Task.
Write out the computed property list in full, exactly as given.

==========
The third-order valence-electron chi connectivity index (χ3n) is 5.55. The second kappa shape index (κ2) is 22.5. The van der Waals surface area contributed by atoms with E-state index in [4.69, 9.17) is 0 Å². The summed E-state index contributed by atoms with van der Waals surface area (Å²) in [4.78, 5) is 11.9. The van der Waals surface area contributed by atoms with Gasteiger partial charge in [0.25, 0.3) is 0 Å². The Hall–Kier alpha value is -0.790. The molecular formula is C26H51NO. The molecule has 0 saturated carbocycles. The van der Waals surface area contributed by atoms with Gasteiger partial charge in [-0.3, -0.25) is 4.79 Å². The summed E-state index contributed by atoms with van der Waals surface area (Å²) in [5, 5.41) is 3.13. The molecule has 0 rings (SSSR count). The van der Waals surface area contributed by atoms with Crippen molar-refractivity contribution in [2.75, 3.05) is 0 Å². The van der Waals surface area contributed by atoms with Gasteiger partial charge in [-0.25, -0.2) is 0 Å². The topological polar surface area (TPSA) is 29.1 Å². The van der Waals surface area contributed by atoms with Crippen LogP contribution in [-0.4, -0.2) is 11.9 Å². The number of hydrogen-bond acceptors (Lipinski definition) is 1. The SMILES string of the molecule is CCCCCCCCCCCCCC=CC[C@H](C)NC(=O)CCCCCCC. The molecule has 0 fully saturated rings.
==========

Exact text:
The third-order valence-electron chi connectivity index (χ3n) is 5.55. The second kappa shape index (κ2) is 22.5. The van der Waals surface area contributed by atoms with E-state index in [4.69, 9.17) is 0 Å². The summed E-state index contributed by atoms with van der Waals surface area (Å²) in [4.78, 5) is 11.9. The van der Waals surface area contributed by atoms with Gasteiger partial charge in [0.25, 0.3) is 0 Å². The Hall–Kier alpha value is -0.790. The molecular formula is C26H51NO. The molecule has 0 saturated carbocycles. The van der Waals surface area contributed by atoms with Gasteiger partial charge in [-0.3, -0.25) is 4.79 Å². The summed E-state index contributed by atoms with van der Waals surface area (Å²) in [5, 5.41) is 3.13. The molecule has 0 rings (SSSR count). The van der Waals surface area contributed by atoms with Crippen molar-refractivity contribution in [2.75, 3.05) is 0 Å². The van der Waals surface area contributed by atoms with Gasteiger partial charge in [-0.25, -0.2) is 0 Å². The topological polar surface area (TPSA) is 29.1 Å². The van der Waals surface area contributed by atoms with Crippen LogP contribution in [-0.4, -0.2) is 11.9 Å². The number of hydrogen-bond acceptors (Lipinski definition) is 1. The SMILES string of the molecule is CCCCCCCCCCCCCC=CC[C@H](C)NC(=O)CCCCCCC. The molecule has 0 fully saturated rings.